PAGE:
What journeys do not count as business mileage?

If you use your own personal vehicle in the course of your work, then you may be entitled to a mileage allowance. The vehicle in question can be a car, van, motorbike or bicycle. This allowance may be eligible for tax relief, provide it meets certain criteria stipulated by HMRC. However, when making a claim it is essential to be aware that not all travel counts as business mileage.

What journeys do not qualify?

Business mileage refers to journeys you undertake in the course of your work, with the exception of your regular commute. HMRC guidelines define travel between your home and your regular, permanent place of employment as a non-work journey, making it ineligible to be included as part of your business mileage claim. For example, if you drive from your home to your office, visit a client, return to your main place of employment, then drive back home, the first and last journeys cannot be counted as business mileage. However, if you leave home and drive straight to a client, travel from that location to your office, then drive back home, you may be able to claim for the first two journeys, provided you can demonstrate that they represent a significantly different journey to your usual commute. Travel between your home and permanent place of work outside your usual hours does not qualify. Any other private trips that you make cannot be counted within your business mileage allowance.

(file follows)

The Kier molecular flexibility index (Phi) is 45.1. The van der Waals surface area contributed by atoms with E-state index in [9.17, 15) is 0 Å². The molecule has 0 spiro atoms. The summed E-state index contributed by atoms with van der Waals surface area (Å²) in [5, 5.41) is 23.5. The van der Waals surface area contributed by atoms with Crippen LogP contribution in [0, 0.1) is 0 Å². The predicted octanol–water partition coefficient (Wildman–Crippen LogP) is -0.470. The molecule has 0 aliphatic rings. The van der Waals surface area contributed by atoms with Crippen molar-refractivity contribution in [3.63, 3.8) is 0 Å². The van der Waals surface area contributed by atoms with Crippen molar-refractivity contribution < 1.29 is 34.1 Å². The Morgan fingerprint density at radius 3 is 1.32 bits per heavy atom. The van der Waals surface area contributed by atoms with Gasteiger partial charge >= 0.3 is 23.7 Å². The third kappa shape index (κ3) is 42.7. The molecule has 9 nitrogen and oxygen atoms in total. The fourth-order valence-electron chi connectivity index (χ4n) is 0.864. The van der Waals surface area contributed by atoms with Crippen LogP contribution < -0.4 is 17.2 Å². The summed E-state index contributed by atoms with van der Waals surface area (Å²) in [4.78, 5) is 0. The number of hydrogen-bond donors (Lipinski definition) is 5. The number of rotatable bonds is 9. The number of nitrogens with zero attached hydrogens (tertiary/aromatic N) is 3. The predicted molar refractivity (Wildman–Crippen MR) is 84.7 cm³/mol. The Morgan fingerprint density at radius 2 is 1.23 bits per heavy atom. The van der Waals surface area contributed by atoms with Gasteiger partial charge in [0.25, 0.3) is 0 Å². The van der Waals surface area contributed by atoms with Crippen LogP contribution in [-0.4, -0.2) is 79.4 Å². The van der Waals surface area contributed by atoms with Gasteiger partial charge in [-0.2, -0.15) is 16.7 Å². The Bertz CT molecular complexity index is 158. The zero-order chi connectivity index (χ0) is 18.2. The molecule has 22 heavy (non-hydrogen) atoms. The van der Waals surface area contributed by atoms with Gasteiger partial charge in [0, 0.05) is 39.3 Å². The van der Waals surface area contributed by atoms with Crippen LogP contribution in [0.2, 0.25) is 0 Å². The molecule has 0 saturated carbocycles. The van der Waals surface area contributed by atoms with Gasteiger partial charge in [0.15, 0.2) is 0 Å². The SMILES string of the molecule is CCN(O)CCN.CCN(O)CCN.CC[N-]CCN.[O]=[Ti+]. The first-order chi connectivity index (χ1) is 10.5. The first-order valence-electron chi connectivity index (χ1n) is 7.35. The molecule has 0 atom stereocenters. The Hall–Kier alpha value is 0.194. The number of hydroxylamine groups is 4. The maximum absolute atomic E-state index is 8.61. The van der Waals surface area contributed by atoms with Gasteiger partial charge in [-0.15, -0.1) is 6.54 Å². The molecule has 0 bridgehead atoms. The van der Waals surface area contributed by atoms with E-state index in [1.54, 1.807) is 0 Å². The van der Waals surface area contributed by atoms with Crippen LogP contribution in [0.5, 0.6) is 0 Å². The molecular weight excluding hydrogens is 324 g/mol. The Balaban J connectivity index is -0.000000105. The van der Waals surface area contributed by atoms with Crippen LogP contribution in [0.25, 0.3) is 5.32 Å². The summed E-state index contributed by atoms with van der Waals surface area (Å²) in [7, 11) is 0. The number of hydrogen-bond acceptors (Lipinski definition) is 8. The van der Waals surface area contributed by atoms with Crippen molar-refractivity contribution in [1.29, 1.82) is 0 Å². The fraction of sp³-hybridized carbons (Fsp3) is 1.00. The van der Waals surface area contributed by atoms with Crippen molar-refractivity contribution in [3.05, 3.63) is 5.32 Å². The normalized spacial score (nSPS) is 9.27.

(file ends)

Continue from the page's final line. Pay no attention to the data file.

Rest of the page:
Exceptions and unusual circumstances

If your employer asks you to temporarily transfer to a different location with a significantly different journey to your usual regular commute, this may be regarded as business mileage. However, if you travel to this location for more than two years, it no longer retains its temporary status and your trips there will not be eligible for inclusion in the mileage allowance. If you spend 40% of your working week at a second location, this too will be regarded as a permanent place of work and no longer qualify.

There are some forms of employment where you may be expected to undertake a certain amount of travel in the usual course of your work. For example, if you work as a sales representative for a fashion line, you might need to travel to a number of different retailers to attend sales appointments. Travel from your home to these locations may be regarded as business mileage. However, in most cases, travelling salespeople are responsible for covering a particular geographical area. If your home is located within this area, appointments attended within this patch may not qualify but anything in a different region would be eligible. If you have to travel to your area of work before visiting clients, this part of the journey would be regarded as your regular commute.

The key factor to remember is that any regular journey you make to and from your main, permanent place of employment is regarded as a commute or non-work journey, and cannot be treated as business mileage.

For further information as regards eligibility, please refer to HMRC guidance or click here.

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